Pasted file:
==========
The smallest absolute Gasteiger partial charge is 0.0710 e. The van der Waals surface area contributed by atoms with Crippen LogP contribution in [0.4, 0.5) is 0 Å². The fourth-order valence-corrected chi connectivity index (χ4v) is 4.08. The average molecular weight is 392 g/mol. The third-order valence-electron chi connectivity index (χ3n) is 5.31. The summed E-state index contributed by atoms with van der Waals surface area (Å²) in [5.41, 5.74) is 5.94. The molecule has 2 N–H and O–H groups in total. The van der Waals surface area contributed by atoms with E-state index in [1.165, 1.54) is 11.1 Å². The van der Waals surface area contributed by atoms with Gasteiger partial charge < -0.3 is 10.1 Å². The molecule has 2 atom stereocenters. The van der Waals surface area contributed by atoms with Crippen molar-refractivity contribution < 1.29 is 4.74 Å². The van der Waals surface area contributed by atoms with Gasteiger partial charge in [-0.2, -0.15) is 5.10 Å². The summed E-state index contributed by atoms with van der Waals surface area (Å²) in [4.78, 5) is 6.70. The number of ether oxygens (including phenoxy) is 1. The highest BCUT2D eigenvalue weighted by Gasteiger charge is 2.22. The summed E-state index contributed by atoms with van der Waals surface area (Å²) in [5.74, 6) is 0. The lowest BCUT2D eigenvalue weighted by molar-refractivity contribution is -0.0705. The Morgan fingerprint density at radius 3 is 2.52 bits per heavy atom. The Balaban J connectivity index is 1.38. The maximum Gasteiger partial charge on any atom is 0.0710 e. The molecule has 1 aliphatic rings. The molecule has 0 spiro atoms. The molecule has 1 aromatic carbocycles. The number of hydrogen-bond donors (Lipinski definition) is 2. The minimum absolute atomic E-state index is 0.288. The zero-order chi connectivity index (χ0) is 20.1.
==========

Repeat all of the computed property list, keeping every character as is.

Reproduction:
The smallest absolute Gasteiger partial charge is 0.0710 e. The van der Waals surface area contributed by atoms with Crippen LogP contribution in [0.4, 0.5) is 0 Å². The fourth-order valence-corrected chi connectivity index (χ4v) is 4.08. The average molecular weight is 392 g/mol. The third-order valence-electron chi connectivity index (χ3n) is 5.31. The summed E-state index contributed by atoms with van der Waals surface area (Å²) in [5.41, 5.74) is 5.94. The molecule has 2 N–H and O–H groups in total. The van der Waals surface area contributed by atoms with E-state index in [1.165, 1.54) is 11.1 Å². The van der Waals surface area contributed by atoms with Gasteiger partial charge < -0.3 is 10.1 Å². The molecule has 2 atom stereocenters. The van der Waals surface area contributed by atoms with Crippen molar-refractivity contribution < 1.29 is 4.74 Å². The van der Waals surface area contributed by atoms with Gasteiger partial charge in [-0.2, -0.15) is 5.10 Å². The summed E-state index contributed by atoms with van der Waals surface area (Å²) in [4.78, 5) is 6.70. The number of ether oxygens (including phenoxy) is 1. The highest BCUT2D eigenvalue weighted by Gasteiger charge is 2.22. The summed E-state index contributed by atoms with van der Waals surface area (Å²) in [5.74, 6) is 0. The lowest BCUT2D eigenvalue weighted by molar-refractivity contribution is -0.0705. The Morgan fingerprint density at radius 3 is 2.52 bits per heavy atom. The Balaban J connectivity index is 1.38. The maximum Gasteiger partial charge on any atom is 0.0710 e. The molecule has 1 aliphatic rings. The molecule has 0 spiro atoms. The molecule has 1 aromatic carbocycles. The number of hydrogen-bond donors (Lipinski definition) is 2. The minimum absolute atomic E-state index is 0.288. The zero-order chi connectivity index (χ0) is 20.1.